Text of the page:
Our Next Event

Linda Whalen Quinlan & Vittoria Repetto Read at the Bureau

Whalen Repetto 500

  Join us for an evening of poetry with Linda Whalen Quinlan and Vittoria Repetto!   Linda Whalen Quinlan will read from her poetry book, Chelsea Creek, which won the Wicked Woman Poetry Competition.   Long-time LGBTQ activist and poet, Quinlan grew up the daughter of union parents, a factory worker, and a carpenter. As [...]

Fri. Nov 22, 2019 7:00 PM

Events

September 22, 2019

Four Way Books & Friends Fall 2019 Reading

 

Join us for a night of poetry featuring the amazing poets Jessica Jacobs (Take Me with You, Wherever You’re Going, Four Way Books 2019), Nickole Brown ( To Those Who Were Our First Gods, Rattle Magazine 2018), Philip Clark (The Carnival of Affection, Sibling Rivalry Press 2017) and Lauren Clark (Music for a Wedding, University of Pittsburgh Press 2017).

 

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Jessica Jacobs is also the author of Pelvis with Distance (White Pine Press, 2015), a biography-in-poems of Georgia O’Keeffe, winner of the New Mexico Book Award in Poetry and a finalist for the Lambda Literary Award. Her chapbook In Whatever Light Left to Us was published by Sibling Rivalry Press in 2016. Her poetry, essays, and fiction have appeared widely. Jessica is now the Associate Editor of Beloit Poetry Journal and lives, with her wife, the poet Nickole Brown in Asheville, North Carolina.

 

 

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Nickole Brown is the author of Sister, first published in 2007 with a new edition reissued in 2018. Her second book, Fanny Says (BOA Editions), won the Weatherford Award for Appalachian Poetry in 2015. The audiobook of that collection became available in 2017. Currently, she is the Editor for the Marie Alexander Poetry Series and teaches at the Sewanee School of Letters MFA Program and the Great Smokies Writing Program at UNCA. She lives with her wife, poet Jessica Jacobs, in Asheville, NC, where she periodically volunteers at a four different animal sanctuaries. A chapbook called To Those Who Were Our First Gods won the 2018 Rattle Chapbook Prize, and a long sequence called The Donkey Elegies will be published as a chapbook by Sibling Rivalry Press in 2019.

 

 

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Philip F. Clark‘s debut collection ‘The Carnival of Affection,’ was published by Sibling Rivalry Press in 2017. He is currently an Assistant Professor of English and Creative Writing/Poetry at City College, New York, where he received his M.F.A in 2016. His poetry and poetry reviews have appeared widely.

 

 

Lauren Clark author photo

 

 

 

 

 

 

 

 

 

 

 

 

Lauren Clark is the author of MUSIC FOR A WEDDING (University of Pittsburgh Press, 2017).

 

 

 

 

 

 

Start: September 22, 2019 7:00 PM
End: September 22, 2019 8:00 PM
Venue: Bureau of General Services—Queer Division
Address:
208 West 13th Street, Room 210, New York, NY, 10011, United States
Cost: $10 suggested donation to benefit the Bureau. No one turned away for lack of funds.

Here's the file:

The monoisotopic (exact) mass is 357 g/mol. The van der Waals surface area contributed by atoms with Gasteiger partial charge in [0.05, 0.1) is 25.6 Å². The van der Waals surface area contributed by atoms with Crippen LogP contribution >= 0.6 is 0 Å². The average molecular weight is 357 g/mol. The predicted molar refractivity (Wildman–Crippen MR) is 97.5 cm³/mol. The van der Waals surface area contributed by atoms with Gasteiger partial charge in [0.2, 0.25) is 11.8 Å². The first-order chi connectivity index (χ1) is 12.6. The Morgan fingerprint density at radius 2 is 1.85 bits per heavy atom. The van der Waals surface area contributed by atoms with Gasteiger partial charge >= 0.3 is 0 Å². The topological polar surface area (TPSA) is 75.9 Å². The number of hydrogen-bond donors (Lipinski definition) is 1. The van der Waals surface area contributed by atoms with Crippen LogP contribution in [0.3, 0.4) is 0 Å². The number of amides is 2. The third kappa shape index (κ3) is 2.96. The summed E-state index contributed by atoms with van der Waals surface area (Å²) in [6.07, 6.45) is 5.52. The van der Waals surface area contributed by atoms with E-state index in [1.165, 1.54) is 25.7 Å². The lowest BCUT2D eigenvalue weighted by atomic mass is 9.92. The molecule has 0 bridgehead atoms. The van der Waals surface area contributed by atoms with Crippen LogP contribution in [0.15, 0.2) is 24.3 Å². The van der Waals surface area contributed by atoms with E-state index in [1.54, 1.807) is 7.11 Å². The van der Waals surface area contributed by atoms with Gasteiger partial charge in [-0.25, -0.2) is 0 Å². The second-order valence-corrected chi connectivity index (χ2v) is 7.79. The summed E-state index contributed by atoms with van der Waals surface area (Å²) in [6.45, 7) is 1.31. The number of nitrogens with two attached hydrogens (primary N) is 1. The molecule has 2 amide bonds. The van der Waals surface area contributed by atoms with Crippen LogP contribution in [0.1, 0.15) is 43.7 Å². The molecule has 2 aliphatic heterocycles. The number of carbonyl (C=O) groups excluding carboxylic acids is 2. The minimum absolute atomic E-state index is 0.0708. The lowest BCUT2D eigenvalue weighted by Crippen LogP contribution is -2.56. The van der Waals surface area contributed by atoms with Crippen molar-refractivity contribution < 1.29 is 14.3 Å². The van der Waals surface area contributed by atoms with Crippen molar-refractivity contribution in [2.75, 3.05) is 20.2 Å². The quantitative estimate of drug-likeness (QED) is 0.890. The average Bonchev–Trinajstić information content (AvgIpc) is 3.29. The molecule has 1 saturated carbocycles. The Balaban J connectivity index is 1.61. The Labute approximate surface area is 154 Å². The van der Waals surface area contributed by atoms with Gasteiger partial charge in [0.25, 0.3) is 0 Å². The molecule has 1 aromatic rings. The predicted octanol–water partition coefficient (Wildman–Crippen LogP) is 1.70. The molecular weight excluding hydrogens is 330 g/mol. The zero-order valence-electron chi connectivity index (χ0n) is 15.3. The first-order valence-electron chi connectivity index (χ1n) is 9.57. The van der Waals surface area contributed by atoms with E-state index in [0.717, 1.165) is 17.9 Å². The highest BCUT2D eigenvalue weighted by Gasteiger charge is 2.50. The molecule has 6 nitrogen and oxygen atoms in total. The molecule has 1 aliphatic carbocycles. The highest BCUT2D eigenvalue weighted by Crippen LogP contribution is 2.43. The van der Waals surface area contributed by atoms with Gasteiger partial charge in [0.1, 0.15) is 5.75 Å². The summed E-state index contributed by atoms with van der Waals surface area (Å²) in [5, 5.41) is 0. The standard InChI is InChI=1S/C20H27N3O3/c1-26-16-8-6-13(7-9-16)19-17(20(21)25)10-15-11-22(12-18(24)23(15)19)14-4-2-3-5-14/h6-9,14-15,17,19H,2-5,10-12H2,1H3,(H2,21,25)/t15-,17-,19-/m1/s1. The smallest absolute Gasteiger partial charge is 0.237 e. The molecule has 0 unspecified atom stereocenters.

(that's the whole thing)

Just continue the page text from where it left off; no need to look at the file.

September 21, 2019

TELL 56: Self Love and Riis Beach

 

TELL is an evening of story telling from the mouths and minds of queers in NYC hosted by Drae Campbell at the Bureau of General Services—Queer Division since February 2014.

Self Love and Riis Beach is the theme of the 56th TELL. Featuring stories by Sebastian J. Flowers aka Alkaline SunboiKenny Hahn, and Jhani Miller.

 

 

Photograph by Grace Chu

Photograph by Grace Chu


 

 
 

 

 

 

 

 

 

 

 

 

 

 

 

 

 

 

 

 

 
Drae Campbell is a writer, actor, director, story teller, dancer, and nightlife emcee. Drae has been featured on Late Night with Conan O’Brien and on stages all over NYC. Drae’s directing work has appeared in Iceland, NYC, Budapest and in the San Francisco Fringe Festival. The short film Drae wrote and starred in with Rebecca Drysdale, YOU MOVE ME won the Audience Award for Outstanding Narrative Short at OUTFEST 2010 and has been shown in festivals globally. Drae won the grand prize at the first annual San Miguel De Allende Storytelling Festival in Mexico. She once reigned as Miss LEZ and also got dubbed “the next lezzie comedian on the block” by AfterEllen.com for her comedic stylings on the interwebs. Campbell hosts and curates a monthly queer storytelling show called TELL at the Bureau of General Services—Queer Division. Check her out online!  www.draecampbell.com.

 
 
 

Sebastian J. Flowers
 

 

 

 

 

 

 

 

 

 

 

 

 

 

 

 

 

 

 

 
 
Sebastian J. Flowers aka Alkaline Sunboi is a 1st generation immigrant and Brooklyn native, model, actor, and vegan in NYC. With indigenous roots in Belize and Honduras, Central America, practicing a life of peace, love, physical health and spiritual wellness has been a natural catalyst for his 15 years of activism in the LGBTQ and POC communities across the country. Despite incestuous sexual abuse as young as 7 years old, poverty, nearly dying twice due to gender affirming surgery, this female to male transgender has no sight of slowing down. Sebastian, 31 years old, has a large following on social media for his dance moves and positive messages and aspires to use it as a platform for his acting and modeling career. Sebastian dreams of being an international actor, successful philanthropist and investor. His most recent acting roles are on several episodes of POSE on FX (season 2), Law & Order: SVU on NBC, Blue Bloods on CBS, and independent short film Chasing Love. Feel free to check out Sebastian’s reality documentary series on YouTube, “LEGENDARY,” highlighting his life as an Afro Latino female to male transgender, dating, discussing mental health & wellness, cooking vegan on a low income, student financial advice, Vogue & Mua tips, traveling while Queer, and interviewing prominent Queer youth & Queer people of color in NYC and the world.